I had to understand, however, that choosing under the muscle also meant the possibility of the implants shifting over time – which they have. Wearing a supportive bra that pushes them together helps mitigate this, so in clothes, you’d have no idea.
There are some cosmetic surgeons who now exclusively do over-the-muscle surgery because of the reduction in healing time and the results they are able to achieve. If you are not sure that is right for you, seek out a second opinion from a surgeon who does both so you can be confident in your decision based on your specific anatomy. Cosmetic surgeons should describe your options and discuss the advantages and disadvantages of both, and show you photos of women who have had different types of breast reconstruction.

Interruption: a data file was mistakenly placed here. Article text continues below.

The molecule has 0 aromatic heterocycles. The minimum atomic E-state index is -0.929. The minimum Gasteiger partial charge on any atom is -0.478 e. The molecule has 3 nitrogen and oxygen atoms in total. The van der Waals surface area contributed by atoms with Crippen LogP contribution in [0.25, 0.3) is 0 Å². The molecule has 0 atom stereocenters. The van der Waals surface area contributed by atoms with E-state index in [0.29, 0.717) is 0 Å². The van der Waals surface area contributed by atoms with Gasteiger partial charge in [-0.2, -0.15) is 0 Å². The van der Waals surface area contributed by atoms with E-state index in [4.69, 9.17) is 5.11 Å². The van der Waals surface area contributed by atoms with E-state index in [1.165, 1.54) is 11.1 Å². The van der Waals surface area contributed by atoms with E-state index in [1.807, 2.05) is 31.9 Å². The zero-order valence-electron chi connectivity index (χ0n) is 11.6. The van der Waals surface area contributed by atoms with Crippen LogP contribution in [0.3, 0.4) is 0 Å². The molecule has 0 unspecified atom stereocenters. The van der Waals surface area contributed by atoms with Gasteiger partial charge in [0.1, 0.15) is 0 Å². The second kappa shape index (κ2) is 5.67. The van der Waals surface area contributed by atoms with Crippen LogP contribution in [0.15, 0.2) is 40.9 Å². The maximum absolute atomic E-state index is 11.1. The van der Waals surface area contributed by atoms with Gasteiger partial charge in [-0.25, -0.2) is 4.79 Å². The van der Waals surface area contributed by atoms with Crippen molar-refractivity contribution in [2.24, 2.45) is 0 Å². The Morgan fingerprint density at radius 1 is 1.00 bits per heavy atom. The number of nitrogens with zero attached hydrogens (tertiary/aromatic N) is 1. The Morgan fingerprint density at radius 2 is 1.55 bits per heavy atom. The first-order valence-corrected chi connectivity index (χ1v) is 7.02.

Speaking to your surgeon about what your priorities are and understanding the pros and cons of each type of implant will help you come to the best decision for you. Also, ask to see recent photos of that surgeon’s results and ask for a patient reference. Seeing photos of their work, and speaking to a patient who is happy with the outcome, can give you more confidence when making such a major decision.
For more information on breast reconstruction, visit the other articles in this series:
Breast Reconstruction After Mastectomy: Implants and Tissue Expanders
Keeping Your Nipples with a Mastectomy